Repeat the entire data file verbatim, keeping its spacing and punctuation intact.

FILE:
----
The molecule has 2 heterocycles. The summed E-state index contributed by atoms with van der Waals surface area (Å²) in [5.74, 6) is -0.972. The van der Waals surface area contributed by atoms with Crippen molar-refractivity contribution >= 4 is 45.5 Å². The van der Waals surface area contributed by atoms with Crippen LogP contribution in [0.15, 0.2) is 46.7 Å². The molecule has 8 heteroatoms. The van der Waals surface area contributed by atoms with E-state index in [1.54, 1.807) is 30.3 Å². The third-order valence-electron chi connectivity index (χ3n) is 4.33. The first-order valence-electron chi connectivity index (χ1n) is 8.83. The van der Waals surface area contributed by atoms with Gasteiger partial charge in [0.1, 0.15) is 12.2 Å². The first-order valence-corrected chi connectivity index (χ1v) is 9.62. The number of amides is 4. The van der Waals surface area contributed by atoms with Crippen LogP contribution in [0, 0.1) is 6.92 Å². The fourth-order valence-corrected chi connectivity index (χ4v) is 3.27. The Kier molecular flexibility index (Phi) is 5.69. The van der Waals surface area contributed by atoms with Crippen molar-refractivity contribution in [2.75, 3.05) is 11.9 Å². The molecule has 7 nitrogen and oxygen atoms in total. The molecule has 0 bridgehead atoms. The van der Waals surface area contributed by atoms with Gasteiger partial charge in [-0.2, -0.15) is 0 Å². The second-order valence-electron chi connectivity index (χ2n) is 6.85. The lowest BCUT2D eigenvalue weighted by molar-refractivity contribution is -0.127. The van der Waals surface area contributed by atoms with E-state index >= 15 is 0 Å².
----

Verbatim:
The molecule has 2 heterocycles. The summed E-state index contributed by atoms with van der Waals surface area (Å²) in [5.74, 6) is -0.972. The van der Waals surface area contributed by atoms with Crippen molar-refractivity contribution >= 4 is 45.5 Å². The van der Waals surface area contributed by atoms with Crippen LogP contribution in [0.15, 0.2) is 46.7 Å². The molecule has 8 heteroatoms. The van der Waals surface area contributed by atoms with E-state index in [1.54, 1.807) is 30.3 Å². The third-order valence-electron chi connectivity index (χ3n) is 4.33. The first-order valence-electron chi connectivity index (χ1n) is 8.83. The van der Waals surface area contributed by atoms with Gasteiger partial charge in [0.1, 0.15) is 12.2 Å². The first-order valence-corrected chi connectivity index (χ1v) is 9.62. The number of amides is 4. The van der Waals surface area contributed by atoms with Crippen LogP contribution in [0, 0.1) is 6.92 Å². The fourth-order valence-corrected chi connectivity index (χ4v) is 3.27. The Kier molecular flexibility index (Phi) is 5.69. The van der Waals surface area contributed by atoms with Crippen molar-refractivity contribution in [2.75, 3.05) is 11.9 Å². The molecule has 7 nitrogen and oxygen atoms in total. The molecule has 0 bridgehead atoms. The van der Waals surface area contributed by atoms with Gasteiger partial charge in [-0.2, -0.15) is 0 Å². The second-order valence-electron chi connectivity index (χ2n) is 6.85. The lowest BCUT2D eigenvalue weighted by molar-refractivity contribution is -0.127. The van der Waals surface area contributed by atoms with E-state index >= 15 is 0 Å².